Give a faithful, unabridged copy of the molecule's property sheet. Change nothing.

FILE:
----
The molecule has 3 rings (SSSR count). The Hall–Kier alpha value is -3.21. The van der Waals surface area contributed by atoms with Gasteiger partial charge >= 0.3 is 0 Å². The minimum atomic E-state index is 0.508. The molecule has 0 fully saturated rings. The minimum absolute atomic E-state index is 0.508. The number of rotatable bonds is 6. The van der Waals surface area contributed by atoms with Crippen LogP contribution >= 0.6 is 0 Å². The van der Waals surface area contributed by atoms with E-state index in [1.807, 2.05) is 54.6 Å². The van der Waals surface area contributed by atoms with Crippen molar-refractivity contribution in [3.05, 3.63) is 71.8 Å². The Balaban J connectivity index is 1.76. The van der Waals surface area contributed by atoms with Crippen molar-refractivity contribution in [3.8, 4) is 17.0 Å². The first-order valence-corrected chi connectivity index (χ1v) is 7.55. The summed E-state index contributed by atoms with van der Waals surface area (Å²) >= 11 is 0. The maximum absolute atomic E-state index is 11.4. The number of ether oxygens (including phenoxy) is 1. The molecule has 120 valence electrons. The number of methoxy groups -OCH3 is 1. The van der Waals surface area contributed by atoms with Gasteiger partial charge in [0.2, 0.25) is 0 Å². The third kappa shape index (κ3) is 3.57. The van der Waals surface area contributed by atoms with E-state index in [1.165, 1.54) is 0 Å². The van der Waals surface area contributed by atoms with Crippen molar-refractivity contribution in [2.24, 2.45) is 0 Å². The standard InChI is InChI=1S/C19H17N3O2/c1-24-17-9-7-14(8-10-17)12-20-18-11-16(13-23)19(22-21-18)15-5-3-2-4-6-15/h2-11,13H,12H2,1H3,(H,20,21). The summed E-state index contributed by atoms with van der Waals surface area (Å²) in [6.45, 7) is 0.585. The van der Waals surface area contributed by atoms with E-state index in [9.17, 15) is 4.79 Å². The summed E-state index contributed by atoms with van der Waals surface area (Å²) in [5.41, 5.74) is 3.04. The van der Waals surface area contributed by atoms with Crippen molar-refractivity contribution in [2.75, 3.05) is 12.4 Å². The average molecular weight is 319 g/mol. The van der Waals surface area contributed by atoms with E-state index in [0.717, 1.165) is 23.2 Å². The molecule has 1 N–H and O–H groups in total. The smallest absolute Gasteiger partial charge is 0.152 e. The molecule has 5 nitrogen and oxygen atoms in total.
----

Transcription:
The molecule has 3 rings (SSSR count). The Hall–Kier alpha value is -3.21. The van der Waals surface area contributed by atoms with Gasteiger partial charge >= 0.3 is 0 Å². The minimum atomic E-state index is 0.508. The molecule has 0 fully saturated rings. The minimum absolute atomic E-state index is 0.508. The number of rotatable bonds is 6. The van der Waals surface area contributed by atoms with Crippen LogP contribution >= 0.6 is 0 Å². The van der Waals surface area contributed by atoms with E-state index in [1.807, 2.05) is 54.6 Å². The van der Waals surface area contributed by atoms with Crippen molar-refractivity contribution in [3.05, 3.63) is 71.8 Å². The Balaban J connectivity index is 1.76. The van der Waals surface area contributed by atoms with Crippen molar-refractivity contribution in [3.8, 4) is 17.0 Å². The first-order valence-corrected chi connectivity index (χ1v) is 7.55. The summed E-state index contributed by atoms with van der Waals surface area (Å²) >= 11 is 0. The maximum absolute atomic E-state index is 11.4. The number of ether oxygens (including phenoxy) is 1. The molecule has 120 valence electrons. The number of methoxy groups -OCH3 is 1. The van der Waals surface area contributed by atoms with Gasteiger partial charge in [0.2, 0.25) is 0 Å². The third kappa shape index (κ3) is 3.57. The van der Waals surface area contributed by atoms with E-state index in [1.165, 1.54) is 0 Å². The van der Waals surface area contributed by atoms with Crippen molar-refractivity contribution in [2.24, 2.45) is 0 Å². The standard InChI is InChI=1S/C19H17N3O2/c1-24-17-9-7-14(8-10-17)12-20-18-11-16(13-23)19(22-21-18)15-5-3-2-4-6-15/h2-11,13H,12H2,1H3,(H,20,21). The summed E-state index contributed by atoms with van der Waals surface area (Å²) in [6.45, 7) is 0.585. The van der Waals surface area contributed by atoms with E-state index in [9.17, 15) is 4.79 Å². The summed E-state index contributed by atoms with van der Waals surface area (Å²) in [5.41, 5.74) is 3.04. The van der Waals surface area contributed by atoms with Crippen molar-refractivity contribution in [2.75, 3.05) is 12.4 Å². The average molecular weight is 319 g/mol. The van der Waals surface area contributed by atoms with E-state index in [0.717, 1.165) is 23.2 Å². The molecule has 1 N–H and O–H groups in total. The smallest absolute Gasteiger partial charge is 0.152 e. The molecule has 5 nitrogen and oxygen atoms in total.